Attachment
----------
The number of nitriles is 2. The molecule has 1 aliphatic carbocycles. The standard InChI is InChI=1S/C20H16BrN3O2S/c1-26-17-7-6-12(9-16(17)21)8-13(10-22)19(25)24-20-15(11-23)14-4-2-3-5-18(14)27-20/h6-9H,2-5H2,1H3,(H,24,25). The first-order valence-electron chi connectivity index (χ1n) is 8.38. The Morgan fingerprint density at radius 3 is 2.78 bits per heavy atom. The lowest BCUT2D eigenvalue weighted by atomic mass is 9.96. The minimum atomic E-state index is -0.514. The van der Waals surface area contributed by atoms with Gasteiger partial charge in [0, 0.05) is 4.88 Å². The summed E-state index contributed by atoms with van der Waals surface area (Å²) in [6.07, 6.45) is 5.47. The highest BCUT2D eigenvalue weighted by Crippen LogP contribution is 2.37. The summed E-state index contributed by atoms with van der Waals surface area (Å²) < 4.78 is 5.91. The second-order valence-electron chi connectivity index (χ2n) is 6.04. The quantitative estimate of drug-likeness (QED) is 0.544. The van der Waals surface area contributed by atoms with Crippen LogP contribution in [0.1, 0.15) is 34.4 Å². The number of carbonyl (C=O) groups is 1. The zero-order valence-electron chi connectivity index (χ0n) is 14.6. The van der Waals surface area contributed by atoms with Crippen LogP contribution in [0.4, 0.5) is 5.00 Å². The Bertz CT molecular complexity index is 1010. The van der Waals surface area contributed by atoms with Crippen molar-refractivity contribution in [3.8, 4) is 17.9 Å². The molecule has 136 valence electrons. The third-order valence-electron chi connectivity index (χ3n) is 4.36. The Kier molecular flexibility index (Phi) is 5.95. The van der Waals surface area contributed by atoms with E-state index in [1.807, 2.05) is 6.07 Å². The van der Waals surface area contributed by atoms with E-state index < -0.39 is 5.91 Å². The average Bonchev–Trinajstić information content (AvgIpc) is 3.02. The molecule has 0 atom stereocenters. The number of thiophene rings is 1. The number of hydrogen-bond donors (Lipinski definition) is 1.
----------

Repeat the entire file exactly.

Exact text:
The number of nitriles is 2. The molecule has 1 aliphatic carbocycles. The standard InChI is InChI=1S/C20H16BrN3O2S/c1-26-17-7-6-12(9-16(17)21)8-13(10-22)19(25)24-20-15(11-23)14-4-2-3-5-18(14)27-20/h6-9H,2-5H2,1H3,(H,24,25). The first-order valence-electron chi connectivity index (χ1n) is 8.38. The Morgan fingerprint density at radius 3 is 2.78 bits per heavy atom. The lowest BCUT2D eigenvalue weighted by atomic mass is 9.96. The minimum atomic E-state index is -0.514. The van der Waals surface area contributed by atoms with Gasteiger partial charge in [0, 0.05) is 4.88 Å². The summed E-state index contributed by atoms with van der Waals surface area (Å²) in [6.07, 6.45) is 5.47. The highest BCUT2D eigenvalue weighted by Crippen LogP contribution is 2.37. The summed E-state index contributed by atoms with van der Waals surface area (Å²) < 4.78 is 5.91. The second-order valence-electron chi connectivity index (χ2n) is 6.04. The quantitative estimate of drug-likeness (QED) is 0.544. The van der Waals surface area contributed by atoms with Crippen LogP contribution in [0.1, 0.15) is 34.4 Å². The number of carbonyl (C=O) groups is 1. The zero-order valence-electron chi connectivity index (χ0n) is 14.6. The van der Waals surface area contributed by atoms with Crippen LogP contribution in [0.4, 0.5) is 5.00 Å². The Bertz CT molecular complexity index is 1010. The van der Waals surface area contributed by atoms with Crippen molar-refractivity contribution in [3.8, 4) is 17.9 Å². The molecule has 136 valence electrons. The third-order valence-electron chi connectivity index (χ3n) is 4.36. The Kier molecular flexibility index (Phi) is 5.95. The van der Waals surface area contributed by atoms with E-state index in [1.807, 2.05) is 6.07 Å². The van der Waals surface area contributed by atoms with E-state index < -0.39 is 5.91 Å². The average Bonchev–Trinajstić information content (AvgIpc) is 3.02. The molecule has 0 atom stereocenters. The number of thiophene rings is 1. The number of hydrogen-bond donors (Lipinski definition) is 1.